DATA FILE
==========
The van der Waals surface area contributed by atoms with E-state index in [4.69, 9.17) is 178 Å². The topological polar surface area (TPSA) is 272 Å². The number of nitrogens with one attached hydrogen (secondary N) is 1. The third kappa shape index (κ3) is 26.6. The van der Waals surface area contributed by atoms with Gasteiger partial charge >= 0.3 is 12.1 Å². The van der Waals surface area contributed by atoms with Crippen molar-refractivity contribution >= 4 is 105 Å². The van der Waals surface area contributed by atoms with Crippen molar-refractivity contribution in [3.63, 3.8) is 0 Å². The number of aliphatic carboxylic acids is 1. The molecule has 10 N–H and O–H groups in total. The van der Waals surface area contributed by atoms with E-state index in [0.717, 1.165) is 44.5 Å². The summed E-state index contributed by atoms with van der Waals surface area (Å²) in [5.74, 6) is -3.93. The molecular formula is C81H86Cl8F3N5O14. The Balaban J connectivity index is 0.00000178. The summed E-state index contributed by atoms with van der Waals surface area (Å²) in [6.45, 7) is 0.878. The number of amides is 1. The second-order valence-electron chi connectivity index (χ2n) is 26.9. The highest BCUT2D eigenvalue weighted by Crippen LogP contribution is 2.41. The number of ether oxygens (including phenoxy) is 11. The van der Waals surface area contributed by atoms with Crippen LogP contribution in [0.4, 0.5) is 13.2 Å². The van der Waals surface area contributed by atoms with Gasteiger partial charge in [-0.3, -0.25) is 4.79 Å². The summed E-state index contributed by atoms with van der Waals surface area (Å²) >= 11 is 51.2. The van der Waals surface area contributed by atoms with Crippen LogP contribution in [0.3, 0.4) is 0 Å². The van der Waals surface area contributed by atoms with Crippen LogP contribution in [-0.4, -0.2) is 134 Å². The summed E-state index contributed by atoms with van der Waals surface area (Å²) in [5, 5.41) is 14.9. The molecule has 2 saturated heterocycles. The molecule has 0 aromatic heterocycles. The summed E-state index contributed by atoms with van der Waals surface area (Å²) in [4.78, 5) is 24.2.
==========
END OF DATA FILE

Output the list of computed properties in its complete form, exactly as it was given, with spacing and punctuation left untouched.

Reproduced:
The van der Waals surface area contributed by atoms with E-state index in [4.69, 9.17) is 178 Å². The topological polar surface area (TPSA) is 272 Å². The number of nitrogens with one attached hydrogen (secondary N) is 1. The third kappa shape index (κ3) is 26.6. The van der Waals surface area contributed by atoms with Gasteiger partial charge >= 0.3 is 12.1 Å². The van der Waals surface area contributed by atoms with Crippen molar-refractivity contribution >= 4 is 105 Å². The van der Waals surface area contributed by atoms with Crippen molar-refractivity contribution in [3.63, 3.8) is 0 Å². The number of aliphatic carboxylic acids is 1. The molecule has 10 N–H and O–H groups in total. The van der Waals surface area contributed by atoms with E-state index in [0.717, 1.165) is 44.5 Å². The summed E-state index contributed by atoms with van der Waals surface area (Å²) in [5.74, 6) is -3.93. The molecular formula is C81H86Cl8F3N5O14. The Balaban J connectivity index is 0.00000178. The summed E-state index contributed by atoms with van der Waals surface area (Å²) in [6.45, 7) is 0.878. The number of amides is 1. The second-order valence-electron chi connectivity index (χ2n) is 26.9. The highest BCUT2D eigenvalue weighted by Crippen LogP contribution is 2.41. The number of ether oxygens (including phenoxy) is 11. The van der Waals surface area contributed by atoms with Crippen LogP contribution in [0.4, 0.5) is 13.2 Å². The van der Waals surface area contributed by atoms with Gasteiger partial charge in [-0.3, -0.25) is 4.79 Å². The summed E-state index contributed by atoms with van der Waals surface area (Å²) >= 11 is 51.2. The van der Waals surface area contributed by atoms with Crippen LogP contribution in [0.3, 0.4) is 0 Å². The van der Waals surface area contributed by atoms with Crippen LogP contribution in [-0.4, -0.2) is 134 Å². The summed E-state index contributed by atoms with van der Waals surface area (Å²) in [5, 5.41) is 14.9. The molecule has 2 saturated heterocycles. The molecule has 0 aromatic heterocycles. The summed E-state index contributed by atoms with van der Waals surface area (Å²) in [4.78, 5) is 24.2.